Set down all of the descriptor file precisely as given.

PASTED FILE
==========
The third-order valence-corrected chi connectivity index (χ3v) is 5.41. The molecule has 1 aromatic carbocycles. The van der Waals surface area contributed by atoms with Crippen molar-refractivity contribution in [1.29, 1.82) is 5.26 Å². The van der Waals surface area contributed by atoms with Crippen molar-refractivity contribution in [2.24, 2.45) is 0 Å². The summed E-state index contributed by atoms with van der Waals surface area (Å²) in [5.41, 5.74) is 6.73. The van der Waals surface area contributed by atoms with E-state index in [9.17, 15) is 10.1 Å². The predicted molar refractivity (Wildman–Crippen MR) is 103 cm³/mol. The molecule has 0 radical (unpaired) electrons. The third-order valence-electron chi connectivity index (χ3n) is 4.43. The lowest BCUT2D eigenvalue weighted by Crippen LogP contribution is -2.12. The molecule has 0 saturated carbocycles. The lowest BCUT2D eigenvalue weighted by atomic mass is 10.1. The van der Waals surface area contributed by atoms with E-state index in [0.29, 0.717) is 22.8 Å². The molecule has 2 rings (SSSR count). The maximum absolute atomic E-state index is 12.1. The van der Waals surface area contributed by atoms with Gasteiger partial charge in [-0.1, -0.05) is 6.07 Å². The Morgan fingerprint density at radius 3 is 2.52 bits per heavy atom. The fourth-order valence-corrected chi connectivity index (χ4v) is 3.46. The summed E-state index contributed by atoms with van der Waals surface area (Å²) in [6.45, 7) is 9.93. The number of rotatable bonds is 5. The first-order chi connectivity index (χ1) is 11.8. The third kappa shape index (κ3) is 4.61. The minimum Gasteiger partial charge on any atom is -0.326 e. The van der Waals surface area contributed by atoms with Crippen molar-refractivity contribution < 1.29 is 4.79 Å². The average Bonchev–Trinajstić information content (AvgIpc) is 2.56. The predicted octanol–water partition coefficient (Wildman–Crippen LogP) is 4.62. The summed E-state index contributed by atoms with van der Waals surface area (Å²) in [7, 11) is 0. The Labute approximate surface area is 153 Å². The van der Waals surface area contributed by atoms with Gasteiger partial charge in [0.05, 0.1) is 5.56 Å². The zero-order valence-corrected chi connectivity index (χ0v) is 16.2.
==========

The third-order valence-corrected chi connectivity index (χ3v) is 5.41. The molecule has 1 aromatic carbocycles. The van der Waals surface area contributed by atoms with Crippen molar-refractivity contribution in [1.29, 1.82) is 5.26 Å². The van der Waals surface area contributed by atoms with Crippen molar-refractivity contribution in [2.24, 2.45) is 0 Å². The summed E-state index contributed by atoms with van der Waals surface area (Å²) in [5.41, 5.74) is 6.73. The van der Waals surface area contributed by atoms with E-state index in [9.17, 15) is 10.1 Å². The predicted molar refractivity (Wildman–Crippen MR) is 103 cm³/mol. The molecule has 0 radical (unpaired) electrons. The third-order valence-electron chi connectivity index (χ3n) is 4.43. The lowest BCUT2D eigenvalue weighted by Crippen LogP contribution is -2.12. The molecule has 0 saturated carbocycles. The lowest BCUT2D eigenvalue weighted by atomic mass is 10.1. The van der Waals surface area contributed by atoms with E-state index in [0.29, 0.717) is 22.8 Å². The molecule has 2 rings (SSSR count). The maximum absolute atomic E-state index is 12.1. The van der Waals surface area contributed by atoms with Gasteiger partial charge in [-0.1, -0.05) is 6.07 Å². The Morgan fingerprint density at radius 3 is 2.52 bits per heavy atom. The fourth-order valence-corrected chi connectivity index (χ4v) is 3.46. The summed E-state index contributed by atoms with van der Waals surface area (Å²) in [6.45, 7) is 9.93. The number of rotatable bonds is 5. The first-order chi connectivity index (χ1) is 11.8. The third kappa shape index (κ3) is 4.61. The minimum Gasteiger partial charge on any atom is -0.326 e. The van der Waals surface area contributed by atoms with Crippen molar-refractivity contribution < 1.29 is 4.79 Å². The average Bonchev–Trinajstić information content (AvgIpc) is 2.56. The predicted octanol–water partition coefficient (Wildman–Crippen LogP) is 4.62. The summed E-state index contributed by atoms with van der Waals surface area (Å²) in [7, 11) is 0. The Labute approximate surface area is 153 Å². The van der Waals surface area contributed by atoms with Gasteiger partial charge in [0.05, 0.1) is 5.56 Å². The zero-order valence-corrected chi connectivity index (χ0v) is 16.2.